Costly bid to phase out coal

Merkel is to host the premiers of Germany's coal-producing states to discuss her government's bid to phase out coal by 2038.

Spitzentreffen zu Kohleausstieg
dpa

Berlin (dpa) - Negotiations between the German government and energy providers over the country's looming phase-out of coal have yielded a rough timeline for decommissioning lignite-coal power plants, sources involved in the talks told dpa on Wednesday.

The development is expected to allow the government to progress in talks with state premiers later on Wednesday on how to support the regions that will be worst hit by the major industry overhaul.

Talks were ongoing with energy firms on the multibillion-euro sum they are hoping to receive as compensation for closing down their coal-powered plants.

Later Wednesday, Chancellor Angela Merkel is to host the premiers of Germany's coal-producing states - North Rhine Westphalia in western Germany, and Saxony-Anhalt, Saxony and Brandenburg in the east - to discuss her government's bid to phase out coal by 2038.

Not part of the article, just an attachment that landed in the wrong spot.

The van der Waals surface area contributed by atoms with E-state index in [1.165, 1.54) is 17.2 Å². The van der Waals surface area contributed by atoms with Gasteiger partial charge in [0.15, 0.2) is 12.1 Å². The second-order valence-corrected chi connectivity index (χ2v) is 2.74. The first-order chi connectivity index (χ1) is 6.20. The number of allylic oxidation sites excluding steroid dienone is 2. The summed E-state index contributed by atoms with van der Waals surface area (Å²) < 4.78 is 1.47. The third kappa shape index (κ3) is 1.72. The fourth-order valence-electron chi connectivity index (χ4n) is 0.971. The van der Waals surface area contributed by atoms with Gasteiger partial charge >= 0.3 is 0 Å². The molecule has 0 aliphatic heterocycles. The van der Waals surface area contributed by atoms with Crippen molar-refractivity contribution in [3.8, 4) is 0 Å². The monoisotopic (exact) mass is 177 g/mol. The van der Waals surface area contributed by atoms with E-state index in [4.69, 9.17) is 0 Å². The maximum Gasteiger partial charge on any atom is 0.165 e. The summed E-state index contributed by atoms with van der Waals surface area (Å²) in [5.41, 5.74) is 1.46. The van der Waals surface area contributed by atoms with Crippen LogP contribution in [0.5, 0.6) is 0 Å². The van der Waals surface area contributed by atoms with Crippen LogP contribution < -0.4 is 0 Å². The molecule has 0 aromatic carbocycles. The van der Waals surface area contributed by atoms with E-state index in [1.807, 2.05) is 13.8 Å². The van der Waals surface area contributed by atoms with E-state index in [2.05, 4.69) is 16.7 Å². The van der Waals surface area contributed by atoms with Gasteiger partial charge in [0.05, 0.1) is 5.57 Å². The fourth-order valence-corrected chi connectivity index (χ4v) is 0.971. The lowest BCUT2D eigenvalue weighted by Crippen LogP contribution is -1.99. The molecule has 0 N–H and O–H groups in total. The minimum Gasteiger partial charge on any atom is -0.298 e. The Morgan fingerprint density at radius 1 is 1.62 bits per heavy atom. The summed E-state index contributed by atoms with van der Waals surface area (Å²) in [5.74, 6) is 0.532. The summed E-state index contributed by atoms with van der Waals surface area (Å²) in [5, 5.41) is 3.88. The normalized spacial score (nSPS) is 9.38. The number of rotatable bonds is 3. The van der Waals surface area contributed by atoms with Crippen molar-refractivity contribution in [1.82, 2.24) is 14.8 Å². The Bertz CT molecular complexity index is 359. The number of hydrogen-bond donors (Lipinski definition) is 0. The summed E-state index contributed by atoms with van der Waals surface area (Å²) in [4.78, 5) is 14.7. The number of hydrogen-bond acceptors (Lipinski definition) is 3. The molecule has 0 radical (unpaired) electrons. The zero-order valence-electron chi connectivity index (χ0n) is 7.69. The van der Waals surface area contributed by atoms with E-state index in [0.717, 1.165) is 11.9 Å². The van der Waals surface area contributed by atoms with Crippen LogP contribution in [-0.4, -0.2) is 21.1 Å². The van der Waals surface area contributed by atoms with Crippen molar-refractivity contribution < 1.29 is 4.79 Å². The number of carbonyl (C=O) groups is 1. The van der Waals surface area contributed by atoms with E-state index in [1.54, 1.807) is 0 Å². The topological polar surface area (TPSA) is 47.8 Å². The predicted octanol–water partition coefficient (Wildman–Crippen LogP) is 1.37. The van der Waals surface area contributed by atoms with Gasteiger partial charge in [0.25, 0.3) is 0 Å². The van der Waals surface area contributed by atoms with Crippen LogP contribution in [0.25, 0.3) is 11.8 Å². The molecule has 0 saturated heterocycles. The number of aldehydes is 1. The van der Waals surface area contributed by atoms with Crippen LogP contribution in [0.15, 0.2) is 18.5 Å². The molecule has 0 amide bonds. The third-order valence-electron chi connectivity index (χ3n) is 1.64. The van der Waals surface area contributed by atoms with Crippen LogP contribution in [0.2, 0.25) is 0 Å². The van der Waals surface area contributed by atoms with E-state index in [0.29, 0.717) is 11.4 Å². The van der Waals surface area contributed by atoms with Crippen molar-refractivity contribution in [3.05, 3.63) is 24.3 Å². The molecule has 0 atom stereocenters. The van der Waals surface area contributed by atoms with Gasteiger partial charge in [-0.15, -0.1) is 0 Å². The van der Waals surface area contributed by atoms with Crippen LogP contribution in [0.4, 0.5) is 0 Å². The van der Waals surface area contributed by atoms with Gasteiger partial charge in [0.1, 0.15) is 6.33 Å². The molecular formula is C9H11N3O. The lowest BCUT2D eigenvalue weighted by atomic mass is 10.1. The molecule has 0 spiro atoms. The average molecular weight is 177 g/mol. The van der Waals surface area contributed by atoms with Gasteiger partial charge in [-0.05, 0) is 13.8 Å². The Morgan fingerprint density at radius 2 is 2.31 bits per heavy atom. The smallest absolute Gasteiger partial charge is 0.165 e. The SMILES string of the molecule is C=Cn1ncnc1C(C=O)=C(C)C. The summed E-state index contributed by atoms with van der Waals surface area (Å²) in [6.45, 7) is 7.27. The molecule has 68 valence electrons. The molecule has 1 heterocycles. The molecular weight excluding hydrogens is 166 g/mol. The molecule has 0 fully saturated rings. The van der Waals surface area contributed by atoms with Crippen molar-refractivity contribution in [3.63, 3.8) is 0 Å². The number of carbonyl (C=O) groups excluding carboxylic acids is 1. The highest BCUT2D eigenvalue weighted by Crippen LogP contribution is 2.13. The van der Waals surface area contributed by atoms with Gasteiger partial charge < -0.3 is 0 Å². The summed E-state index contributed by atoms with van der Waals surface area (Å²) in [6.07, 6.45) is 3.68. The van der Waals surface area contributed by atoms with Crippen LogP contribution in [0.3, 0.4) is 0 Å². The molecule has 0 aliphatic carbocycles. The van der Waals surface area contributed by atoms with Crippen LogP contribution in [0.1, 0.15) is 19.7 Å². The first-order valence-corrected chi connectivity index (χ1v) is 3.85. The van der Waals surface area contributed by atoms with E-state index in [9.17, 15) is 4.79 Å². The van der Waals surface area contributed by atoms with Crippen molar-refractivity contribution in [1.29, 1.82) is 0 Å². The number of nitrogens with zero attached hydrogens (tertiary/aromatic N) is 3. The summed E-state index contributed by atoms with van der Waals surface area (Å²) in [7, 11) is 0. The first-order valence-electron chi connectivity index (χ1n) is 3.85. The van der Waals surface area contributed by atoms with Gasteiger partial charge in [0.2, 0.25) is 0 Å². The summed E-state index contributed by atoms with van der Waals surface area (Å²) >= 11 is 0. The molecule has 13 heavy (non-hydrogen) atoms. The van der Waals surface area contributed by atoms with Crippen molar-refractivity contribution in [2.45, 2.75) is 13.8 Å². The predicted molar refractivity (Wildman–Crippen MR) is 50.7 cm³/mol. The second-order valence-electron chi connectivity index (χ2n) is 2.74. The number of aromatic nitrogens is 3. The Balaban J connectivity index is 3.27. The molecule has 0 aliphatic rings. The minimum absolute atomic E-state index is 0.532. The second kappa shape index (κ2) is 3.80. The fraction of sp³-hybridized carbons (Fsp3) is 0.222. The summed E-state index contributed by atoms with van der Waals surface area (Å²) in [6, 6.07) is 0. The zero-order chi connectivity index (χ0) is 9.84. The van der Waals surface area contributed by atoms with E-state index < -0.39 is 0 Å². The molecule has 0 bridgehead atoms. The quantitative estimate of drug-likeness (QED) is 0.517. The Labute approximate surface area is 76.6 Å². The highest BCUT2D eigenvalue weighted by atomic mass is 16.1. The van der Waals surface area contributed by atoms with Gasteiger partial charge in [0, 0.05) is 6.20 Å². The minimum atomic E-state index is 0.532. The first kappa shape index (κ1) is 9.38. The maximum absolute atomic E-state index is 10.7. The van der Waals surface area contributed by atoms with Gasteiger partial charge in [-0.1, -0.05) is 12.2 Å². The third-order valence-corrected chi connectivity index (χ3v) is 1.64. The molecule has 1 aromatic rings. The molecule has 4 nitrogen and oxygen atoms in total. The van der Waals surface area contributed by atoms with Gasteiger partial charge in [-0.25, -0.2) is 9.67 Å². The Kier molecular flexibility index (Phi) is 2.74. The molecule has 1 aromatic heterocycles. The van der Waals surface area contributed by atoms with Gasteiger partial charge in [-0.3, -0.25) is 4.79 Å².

"We will only succeed in achieving an ambitious coal phase-out if we take the citizens in the affected areas with us," said Armin Laschet, the premier of North Rhine Westphalia.

Berlin is under pressure from states in former East Germany amid concerns that the policy shift could exacerbate economic inequality in the formerly divided country. Per capita gross domestic product in the former communist states has stagnated at around 70 per cent of that in the country's west for years.

A proposal to close down the lignite-fired power plant in Schkopau, Saxony-Anhalt, by 2026 has been rejected, sources involved in the talks with the energy industry said. The development that could put eastern states at ease.

A government commission recommended last year that newly built power plants not yet in operation stay that way. The proposal was made in reference to Datteln 4, a hard coal-fired power station in North Rhine Westphalia. However, this would have almost certainly required the closure of Schkopau by 2026.

The commission said more than 40 billion euros should be set aside to pay for the restructuring of the energy industry, predominantly for the affected regions, although that figure is yet to be formalized in legislation.